Depending on the vantage point and on the lightning conditions the purple AR-coating gets more or less apparent. This coating has compared to reflecting displays some advantages, however, it can especially outdoors only slightly lessen reflexions.
The Sony Fe41z's display provides horizontally as well as vertically an adequate area of operation. Outside it, reflections impair horizontally the view, vertically, the contrast diminishes and the colors slightly alter, but within reasonable limits.
As already mentioned above the Fe41z especially attracted our attention because of its 7600 with GT GPU. Well, this is what Sony mentions on their homepage. We quickly discovered that only a standard Geforce 7600 was used. Too bad - a GT would have been another pro for the Fe41z and of special help with Vista.
Be that as it may. Even with the current configuration the notebook rates relatively high regarding its performance. A Core 2 Duo T7200 CPU with 2 GHz, 2GB Ram and also a Geforce 7600 mid-range video card make this sure.
Despite this, we want to mention, that the benchmark results are clearly below those of notebooks which are comparably equipped. Furthermore, we were unable to run the PCMark benchmark, because of conflicts with Windows Vista.
It seems as if Windows Vista takes actually up a lot of performance. This is another aspect which makes me iffy about Vista.
Furthermore, the notebook comes with a huge 200GB hard disk with average transfer rate and below-average access time of about 20ms, as usual for 4200 revs models.
|3DMark 2001SE Standard||15420 points|
|3DMark 03 Standard||6540 points|
|3DMark 05 Standard||2661 points|
|3DMark 06||1501 points|
Something at the beginning, the Sony Vaio Fe41z is a very quiet and decent companion, at least regarding its loudness. During idle mode or with only light office load the fan runs quietly and sounds like a quietly soughing wind.
This might sound dramatically, but this is not how it really is. The noise caused by the fan is regarding frequency and constantly changes similar to the draft in an apartment.
Even under load it's similar. The only difference is that the fan can be clearly heard, if it is turned up.
31.3 / 37.3 / 33.7 dB(A)
||38.1 / dB(A)|
||0 / 37.3 dB(A)|
min: , med: , max: (15 cm distance)
The measured surface temperature are a maximum of 33.6°C at the top side and a maximum of 37.8°C at the bottom side of the notebook. In total, we could not detect any noticeable hot spots.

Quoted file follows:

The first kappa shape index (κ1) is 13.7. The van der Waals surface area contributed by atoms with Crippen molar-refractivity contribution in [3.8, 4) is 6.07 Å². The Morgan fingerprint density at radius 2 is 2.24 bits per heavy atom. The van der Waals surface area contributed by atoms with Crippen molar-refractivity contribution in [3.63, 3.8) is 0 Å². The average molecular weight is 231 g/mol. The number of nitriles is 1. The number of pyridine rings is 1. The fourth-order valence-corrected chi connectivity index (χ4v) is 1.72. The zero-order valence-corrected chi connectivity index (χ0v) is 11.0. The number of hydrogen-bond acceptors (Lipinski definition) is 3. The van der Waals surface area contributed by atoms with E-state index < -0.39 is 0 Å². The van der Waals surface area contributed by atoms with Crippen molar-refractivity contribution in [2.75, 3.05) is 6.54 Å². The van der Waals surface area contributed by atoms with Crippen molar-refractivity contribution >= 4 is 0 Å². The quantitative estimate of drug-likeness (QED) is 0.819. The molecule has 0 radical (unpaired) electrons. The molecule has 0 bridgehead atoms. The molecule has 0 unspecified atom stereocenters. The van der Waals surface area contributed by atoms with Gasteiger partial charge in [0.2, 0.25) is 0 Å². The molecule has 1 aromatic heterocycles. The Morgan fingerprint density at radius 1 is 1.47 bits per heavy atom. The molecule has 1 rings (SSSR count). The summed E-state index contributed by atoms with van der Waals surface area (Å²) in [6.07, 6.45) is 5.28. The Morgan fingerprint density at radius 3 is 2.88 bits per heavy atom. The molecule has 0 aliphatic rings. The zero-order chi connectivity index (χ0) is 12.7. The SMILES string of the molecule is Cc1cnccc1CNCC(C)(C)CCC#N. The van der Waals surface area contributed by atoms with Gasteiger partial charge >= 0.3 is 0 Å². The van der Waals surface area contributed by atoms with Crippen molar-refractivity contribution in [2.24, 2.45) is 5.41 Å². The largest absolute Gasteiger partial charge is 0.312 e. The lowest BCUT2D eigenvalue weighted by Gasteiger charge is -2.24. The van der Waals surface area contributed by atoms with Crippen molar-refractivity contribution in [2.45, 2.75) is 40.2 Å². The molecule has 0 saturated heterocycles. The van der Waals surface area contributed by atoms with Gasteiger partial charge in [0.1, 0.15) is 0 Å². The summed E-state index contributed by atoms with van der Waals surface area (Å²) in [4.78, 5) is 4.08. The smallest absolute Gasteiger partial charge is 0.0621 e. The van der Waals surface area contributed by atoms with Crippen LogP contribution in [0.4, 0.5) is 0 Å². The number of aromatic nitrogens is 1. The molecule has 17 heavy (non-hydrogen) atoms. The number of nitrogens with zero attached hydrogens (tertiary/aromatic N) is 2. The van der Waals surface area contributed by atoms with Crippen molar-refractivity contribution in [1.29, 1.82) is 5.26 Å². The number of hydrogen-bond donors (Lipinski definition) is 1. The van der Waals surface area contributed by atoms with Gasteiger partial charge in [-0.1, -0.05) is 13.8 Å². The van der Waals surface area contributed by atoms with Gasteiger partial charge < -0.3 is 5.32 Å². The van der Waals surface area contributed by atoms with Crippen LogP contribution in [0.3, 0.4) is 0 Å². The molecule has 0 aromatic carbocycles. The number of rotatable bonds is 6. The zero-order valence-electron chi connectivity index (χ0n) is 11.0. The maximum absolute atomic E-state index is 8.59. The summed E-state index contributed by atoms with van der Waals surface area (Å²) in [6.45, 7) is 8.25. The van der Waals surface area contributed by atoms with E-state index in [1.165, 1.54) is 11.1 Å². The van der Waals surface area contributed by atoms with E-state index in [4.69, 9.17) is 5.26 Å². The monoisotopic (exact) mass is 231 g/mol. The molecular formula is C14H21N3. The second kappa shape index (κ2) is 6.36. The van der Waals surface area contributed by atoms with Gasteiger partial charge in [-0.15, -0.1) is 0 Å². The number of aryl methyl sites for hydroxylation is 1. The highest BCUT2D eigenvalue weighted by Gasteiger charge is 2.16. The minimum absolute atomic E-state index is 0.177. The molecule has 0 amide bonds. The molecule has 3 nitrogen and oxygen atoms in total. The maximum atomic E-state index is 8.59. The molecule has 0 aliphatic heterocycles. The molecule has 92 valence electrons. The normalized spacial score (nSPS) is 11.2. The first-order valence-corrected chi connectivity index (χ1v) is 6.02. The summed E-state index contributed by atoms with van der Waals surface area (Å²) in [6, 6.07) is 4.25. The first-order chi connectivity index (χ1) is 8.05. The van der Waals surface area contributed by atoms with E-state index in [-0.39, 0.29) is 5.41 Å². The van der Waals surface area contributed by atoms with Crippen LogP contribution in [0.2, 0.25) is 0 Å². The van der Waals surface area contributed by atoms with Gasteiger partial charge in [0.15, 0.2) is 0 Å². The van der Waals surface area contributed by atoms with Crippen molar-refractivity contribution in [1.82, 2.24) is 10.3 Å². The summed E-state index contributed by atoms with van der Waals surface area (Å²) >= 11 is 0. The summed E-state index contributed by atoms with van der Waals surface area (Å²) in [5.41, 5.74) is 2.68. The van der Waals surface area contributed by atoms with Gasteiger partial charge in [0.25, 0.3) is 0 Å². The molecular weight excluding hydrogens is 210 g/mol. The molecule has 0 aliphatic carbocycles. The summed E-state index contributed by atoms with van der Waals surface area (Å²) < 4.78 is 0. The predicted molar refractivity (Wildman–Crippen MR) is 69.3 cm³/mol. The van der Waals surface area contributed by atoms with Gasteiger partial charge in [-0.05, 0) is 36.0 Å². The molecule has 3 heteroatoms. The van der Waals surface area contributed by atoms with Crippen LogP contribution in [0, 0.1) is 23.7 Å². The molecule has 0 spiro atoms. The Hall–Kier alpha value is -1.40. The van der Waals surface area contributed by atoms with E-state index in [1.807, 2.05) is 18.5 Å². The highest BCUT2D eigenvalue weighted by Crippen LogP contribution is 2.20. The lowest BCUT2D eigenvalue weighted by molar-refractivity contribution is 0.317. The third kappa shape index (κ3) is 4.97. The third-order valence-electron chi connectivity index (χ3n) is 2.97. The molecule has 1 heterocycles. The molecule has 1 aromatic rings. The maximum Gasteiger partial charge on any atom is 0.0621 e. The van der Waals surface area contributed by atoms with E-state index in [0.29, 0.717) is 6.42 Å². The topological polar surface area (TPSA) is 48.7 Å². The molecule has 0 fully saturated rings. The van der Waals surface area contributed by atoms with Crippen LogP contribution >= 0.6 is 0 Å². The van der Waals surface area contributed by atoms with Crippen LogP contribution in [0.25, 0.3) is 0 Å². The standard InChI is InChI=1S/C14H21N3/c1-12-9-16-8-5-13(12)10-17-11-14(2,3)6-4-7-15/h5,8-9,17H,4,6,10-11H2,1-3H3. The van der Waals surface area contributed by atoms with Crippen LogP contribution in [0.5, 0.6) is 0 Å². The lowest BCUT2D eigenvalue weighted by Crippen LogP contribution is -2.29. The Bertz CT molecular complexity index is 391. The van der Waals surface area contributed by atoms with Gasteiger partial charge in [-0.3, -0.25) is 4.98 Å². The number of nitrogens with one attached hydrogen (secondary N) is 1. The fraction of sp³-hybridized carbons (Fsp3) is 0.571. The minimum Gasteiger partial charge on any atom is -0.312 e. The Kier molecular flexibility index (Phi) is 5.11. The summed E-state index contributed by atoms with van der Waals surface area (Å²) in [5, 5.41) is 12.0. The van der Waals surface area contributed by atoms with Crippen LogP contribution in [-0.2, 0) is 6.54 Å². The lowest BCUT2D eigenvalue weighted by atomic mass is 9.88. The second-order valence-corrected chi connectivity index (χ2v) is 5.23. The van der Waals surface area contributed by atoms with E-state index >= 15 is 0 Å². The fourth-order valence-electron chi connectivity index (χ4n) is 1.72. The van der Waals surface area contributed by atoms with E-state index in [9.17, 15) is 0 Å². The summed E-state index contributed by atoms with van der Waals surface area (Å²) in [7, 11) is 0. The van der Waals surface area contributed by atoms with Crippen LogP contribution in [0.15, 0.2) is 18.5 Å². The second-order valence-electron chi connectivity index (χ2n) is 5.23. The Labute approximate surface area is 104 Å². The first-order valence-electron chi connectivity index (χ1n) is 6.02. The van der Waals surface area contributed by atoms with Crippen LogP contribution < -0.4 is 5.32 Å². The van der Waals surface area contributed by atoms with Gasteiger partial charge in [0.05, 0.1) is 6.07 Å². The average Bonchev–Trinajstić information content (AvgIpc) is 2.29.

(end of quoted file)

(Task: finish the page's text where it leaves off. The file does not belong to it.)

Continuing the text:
palmwrist: 31.6°C max: 33.6°C avg: 28.8°C
max: 37.8°C avg: 32.4°C
Die beiden Speaker sind links und rechts oberhalb der Tastatur unter einer perforierten Leiste angebracht. Ihr Klang kann als leicht verhalten und relativ basslos beschrieben werden. Die maximale Lautstärke kann sich sehen lassen, der Klang dabei jedoch eher nicht.
The measured battery runtime is slightly above-average. Under load the minimum runtime is about 1.5h. The maximum runtime of the Fe41z is slightly above 3 hours and the runtime during DVD playback is about 2.5h.
|Off / Standby||0 / 0 Watt|
|Idle|| 22.4 / 32.7 / 34.4 Watt|
59.4 / 57.6 Watt|
Key: min: , med: , max:
As already mentioned also the Sony Vaio Fe41z is in general of good workmanship. However, at a closer look, one can detect one or the other weakness, e.g. a wobbling battery, pressure sensitive parts of the case and a slight see-saw of the display hinges.
The design is nice to look at, and also the materials, e.g. the trough and the display cover are out of magnesium, seem to be of high-quality.
The input devices are typical Sony and we recommend to try them before purchasing - with the theme: One man’s meat is another man’s poison.
The display astonished by excellent brightness and contrast. Sony's dual lamp technology makes this outstanding brightness and contrast possible. Another matter of taste: reflecting display.
We were somewhat disappointed by the performance of the notebook. First of all the video card was not a Geforce 7600 GT (as wrongly headlined on Sony's homepage) and the pre-installed Windows Vista takes up a lot of the power, so the applications lack of performance.
The emissions are within reasonable limits. The noise emissions as well as the temperature emissions of Sony Fe41z are adequate.
The battery runtime is passable and should also allow to use the notebook unplugged for some time.